A POCKET FULL OF BUSINESS CARDS
C.J. Hayden, MCC
Meeting new people in person is still
one of the best ways to market your services. If you do a good job
at this, you will quickly end up with a desk drawer filled with
business cards. But then what do you do with them?
Timely and consistent follow-up is
the key to successful marketing. Meeting someone once is rarely
enough to bring you business -- repeated contacts are what do the
trick. You always want to follow up with prospective customers,
of course, but you should also follow up with potential referral
A good referral source is someone who interacts with your desired
customers on a regular basis. For example, as a business coach who
works with many start-ups, I look for referrals from career counselors
and people who teach small business classes.
There are three avenues you might choose to follow up with people
you have met: by phone, by mail, or in person. Let's look at the
uses of each one.
With prospective customers, you can phone them to see how interested
they are in what you do and try to set up a meeting. The meeting
might be in person or by phone, depending on the nature of your
business. You can mail them a marketing letter, or a brochure with
a personal note. You could also call or write to refer them to your
web site or invite them to your next presentation.
The most effective way to contact prospects is usually call-mail-call.
Call first to develop interest, and if you can't reach them to set
up a meeting on the first try, send them something by mail or e-mail.
Then call again to see if they are ready to take the next step.
If someone is a potential referral source rather than a prospect,
your best approach is to establish a reciprocal relationship. You
might call to begin getting acquainted, exchange information about
yourselves by mail, or arrange to meet in person to find out more
about each other's work.
It is completely appropriate to call another business person you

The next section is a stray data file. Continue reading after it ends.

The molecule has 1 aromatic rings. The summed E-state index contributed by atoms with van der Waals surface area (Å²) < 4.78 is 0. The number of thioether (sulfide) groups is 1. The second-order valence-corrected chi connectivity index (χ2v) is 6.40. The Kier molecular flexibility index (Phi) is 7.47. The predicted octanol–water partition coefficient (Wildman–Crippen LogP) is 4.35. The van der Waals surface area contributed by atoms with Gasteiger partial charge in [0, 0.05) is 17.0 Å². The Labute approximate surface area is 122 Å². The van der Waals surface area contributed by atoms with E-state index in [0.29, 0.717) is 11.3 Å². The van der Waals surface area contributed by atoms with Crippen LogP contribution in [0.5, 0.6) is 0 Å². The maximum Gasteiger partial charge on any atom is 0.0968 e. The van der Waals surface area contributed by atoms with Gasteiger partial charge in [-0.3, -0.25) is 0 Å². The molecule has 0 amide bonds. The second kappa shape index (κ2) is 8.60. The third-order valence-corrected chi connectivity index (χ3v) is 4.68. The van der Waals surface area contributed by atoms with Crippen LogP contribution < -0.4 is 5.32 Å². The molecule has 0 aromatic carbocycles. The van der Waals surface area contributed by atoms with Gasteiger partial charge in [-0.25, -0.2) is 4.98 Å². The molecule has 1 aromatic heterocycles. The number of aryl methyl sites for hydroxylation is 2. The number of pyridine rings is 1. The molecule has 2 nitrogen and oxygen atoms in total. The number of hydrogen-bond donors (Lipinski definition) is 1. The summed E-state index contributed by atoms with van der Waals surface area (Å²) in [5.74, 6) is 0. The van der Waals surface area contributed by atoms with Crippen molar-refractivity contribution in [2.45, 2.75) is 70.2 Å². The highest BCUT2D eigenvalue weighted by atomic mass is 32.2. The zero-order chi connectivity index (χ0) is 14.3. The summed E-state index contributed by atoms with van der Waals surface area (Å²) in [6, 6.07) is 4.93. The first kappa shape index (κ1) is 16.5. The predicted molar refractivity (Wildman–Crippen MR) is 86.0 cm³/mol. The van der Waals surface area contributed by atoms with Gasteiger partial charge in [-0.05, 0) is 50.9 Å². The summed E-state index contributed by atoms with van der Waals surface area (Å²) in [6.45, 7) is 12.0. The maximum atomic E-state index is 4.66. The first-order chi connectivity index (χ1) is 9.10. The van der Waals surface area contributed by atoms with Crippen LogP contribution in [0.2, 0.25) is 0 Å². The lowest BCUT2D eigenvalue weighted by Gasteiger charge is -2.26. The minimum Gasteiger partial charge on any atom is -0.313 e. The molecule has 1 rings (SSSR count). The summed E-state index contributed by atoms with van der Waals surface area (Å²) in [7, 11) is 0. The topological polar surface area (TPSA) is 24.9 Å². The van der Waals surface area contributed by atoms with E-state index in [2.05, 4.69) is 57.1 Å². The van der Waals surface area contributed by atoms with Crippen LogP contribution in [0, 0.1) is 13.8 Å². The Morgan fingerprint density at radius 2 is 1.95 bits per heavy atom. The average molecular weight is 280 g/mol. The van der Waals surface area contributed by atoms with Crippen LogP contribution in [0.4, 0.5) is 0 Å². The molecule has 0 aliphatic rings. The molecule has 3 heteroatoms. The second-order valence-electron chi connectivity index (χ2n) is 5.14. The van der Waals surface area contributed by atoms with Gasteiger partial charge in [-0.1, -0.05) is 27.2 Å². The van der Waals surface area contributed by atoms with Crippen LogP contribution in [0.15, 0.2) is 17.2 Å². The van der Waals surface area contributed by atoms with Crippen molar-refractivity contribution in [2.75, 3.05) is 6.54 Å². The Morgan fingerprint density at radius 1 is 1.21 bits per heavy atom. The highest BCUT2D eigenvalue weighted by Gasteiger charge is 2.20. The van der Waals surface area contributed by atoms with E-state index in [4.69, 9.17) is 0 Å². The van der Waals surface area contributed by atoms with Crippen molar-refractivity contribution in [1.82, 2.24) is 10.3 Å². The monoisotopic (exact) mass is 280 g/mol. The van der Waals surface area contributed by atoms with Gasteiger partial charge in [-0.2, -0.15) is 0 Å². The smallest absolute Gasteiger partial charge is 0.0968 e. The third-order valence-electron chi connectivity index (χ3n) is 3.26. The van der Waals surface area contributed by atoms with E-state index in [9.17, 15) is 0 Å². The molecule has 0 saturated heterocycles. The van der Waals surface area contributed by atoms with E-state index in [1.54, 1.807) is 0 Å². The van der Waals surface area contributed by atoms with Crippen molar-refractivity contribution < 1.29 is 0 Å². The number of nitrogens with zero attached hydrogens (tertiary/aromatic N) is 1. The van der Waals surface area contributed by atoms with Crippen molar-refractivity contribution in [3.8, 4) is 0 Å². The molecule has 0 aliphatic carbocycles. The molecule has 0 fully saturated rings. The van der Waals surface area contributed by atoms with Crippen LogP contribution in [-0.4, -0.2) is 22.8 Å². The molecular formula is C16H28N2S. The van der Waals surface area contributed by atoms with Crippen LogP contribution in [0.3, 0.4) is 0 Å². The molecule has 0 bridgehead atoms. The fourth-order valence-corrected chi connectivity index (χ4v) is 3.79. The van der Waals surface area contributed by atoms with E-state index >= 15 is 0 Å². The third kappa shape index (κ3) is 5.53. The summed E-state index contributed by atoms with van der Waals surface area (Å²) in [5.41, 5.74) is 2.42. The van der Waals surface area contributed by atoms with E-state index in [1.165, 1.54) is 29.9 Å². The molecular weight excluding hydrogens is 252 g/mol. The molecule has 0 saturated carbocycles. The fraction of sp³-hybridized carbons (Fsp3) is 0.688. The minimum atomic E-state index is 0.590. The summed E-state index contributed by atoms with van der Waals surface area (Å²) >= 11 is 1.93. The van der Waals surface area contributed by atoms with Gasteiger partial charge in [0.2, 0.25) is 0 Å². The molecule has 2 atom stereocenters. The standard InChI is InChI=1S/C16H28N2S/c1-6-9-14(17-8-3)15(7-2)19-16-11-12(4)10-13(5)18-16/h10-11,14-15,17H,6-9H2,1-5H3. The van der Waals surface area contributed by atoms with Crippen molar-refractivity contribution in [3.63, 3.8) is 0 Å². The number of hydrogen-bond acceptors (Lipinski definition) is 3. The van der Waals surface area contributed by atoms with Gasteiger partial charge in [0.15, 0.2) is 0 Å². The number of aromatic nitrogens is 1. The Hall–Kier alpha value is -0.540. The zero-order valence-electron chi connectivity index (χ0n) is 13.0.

have met and say, "I think we might be serving the same type
of customers; could we get to know each other better so maybe we
could exchange referrals?" Another easy and friendly way to
follow up with anyone you meet is to send a handwritten "nice
to meet you" note with only your card enclosed.
Be careful when making contact by fax or e-mail. Many people are
offended by faxes or e-mail messages that are essentially generic
marketing letters. It's more advisable to use these media as tools
to communicate more personally with people you have already opened
a dialogue with.
After your initial contact, think of ways to keep in touch on a
regular basis. Call to see how people are doing, or to tell them
what's new with you. Send a note with a clipping or cartoon, or
email a link to an interesting web site. Don't forward email jokes
or inspirational stories, though, unless you know for sure the recipient
will appreciate them.
To follow up in person, schedule lunch or coffee, or invite your
contacts to an upcoming event you plan to attend. Once you have
a large follow-up list, consider a regular newsletter, ezine, or
To manage your follow-up activities, you need a contact management
system. When your list is short, you can use contact sheets in a
notebook, or 3 x 5 cards. You will quickly outgrow a manual system,
however. By the time you reach 200 contacts or so, you'll be ready
to graduate to a computerized system designed for contact management,
such as Microsoft Outlook or ACT! 2000.
However you choose to keep track of your contacts, the important
thing is to stay organized. Always have one central place where
you record who you meet, what contact you have had so far, and when
it will be time to follow up next.
If a business card you have collected doesn't belong to a prospective
customer or referral source, throw it away. There's no point in
keeping the card of someone you don't plan to follow up with.
© 2001, C.J. Hayden
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